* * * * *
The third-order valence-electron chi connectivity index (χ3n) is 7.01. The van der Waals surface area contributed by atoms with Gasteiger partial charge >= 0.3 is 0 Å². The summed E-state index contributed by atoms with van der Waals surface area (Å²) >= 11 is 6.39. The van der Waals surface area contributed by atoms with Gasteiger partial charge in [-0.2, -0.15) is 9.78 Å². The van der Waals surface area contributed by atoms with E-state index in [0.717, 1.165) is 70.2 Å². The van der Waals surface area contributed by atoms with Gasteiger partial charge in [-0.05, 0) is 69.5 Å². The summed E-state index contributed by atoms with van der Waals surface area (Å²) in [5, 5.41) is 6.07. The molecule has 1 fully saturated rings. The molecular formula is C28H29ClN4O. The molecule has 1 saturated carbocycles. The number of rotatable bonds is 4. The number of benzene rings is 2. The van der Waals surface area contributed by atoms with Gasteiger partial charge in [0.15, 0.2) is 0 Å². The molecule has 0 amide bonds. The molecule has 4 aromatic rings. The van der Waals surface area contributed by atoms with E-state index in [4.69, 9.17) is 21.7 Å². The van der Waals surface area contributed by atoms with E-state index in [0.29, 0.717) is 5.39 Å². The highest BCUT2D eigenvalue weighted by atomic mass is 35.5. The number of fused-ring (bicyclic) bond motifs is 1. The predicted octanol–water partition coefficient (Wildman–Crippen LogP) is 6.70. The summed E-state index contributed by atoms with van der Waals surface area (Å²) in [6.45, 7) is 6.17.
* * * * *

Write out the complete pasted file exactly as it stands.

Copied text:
The third-order valence-electron chi connectivity index (χ3n) is 7.01. The van der Waals surface area contributed by atoms with Gasteiger partial charge >= 0.3 is 0 Å². The summed E-state index contributed by atoms with van der Waals surface area (Å²) >= 11 is 6.39. The van der Waals surface area contributed by atoms with Gasteiger partial charge in [-0.2, -0.15) is 9.78 Å². The van der Waals surface area contributed by atoms with E-state index in [0.717, 1.165) is 70.2 Å². The van der Waals surface area contributed by atoms with Gasteiger partial charge in [-0.05, 0) is 69.5 Å². The summed E-state index contributed by atoms with van der Waals surface area (Å²) in [5, 5.41) is 6.07. The molecule has 1 fully saturated rings. The molecular formula is C28H29ClN4O. The molecule has 1 saturated carbocycles. The number of rotatable bonds is 4. The number of benzene rings is 2. The van der Waals surface area contributed by atoms with Gasteiger partial charge in [0.15, 0.2) is 0 Å². The molecule has 0 amide bonds. The molecule has 4 aromatic rings. The van der Waals surface area contributed by atoms with E-state index in [4.69, 9.17) is 21.7 Å². The van der Waals surface area contributed by atoms with E-state index in [0.29, 0.717) is 5.39 Å². The highest BCUT2D eigenvalue weighted by atomic mass is 35.5. The number of fused-ring (bicyclic) bond motifs is 1. The predicted octanol–water partition coefficient (Wildman–Crippen LogP) is 6.70. The summed E-state index contributed by atoms with van der Waals surface area (Å²) in [6.45, 7) is 6.17.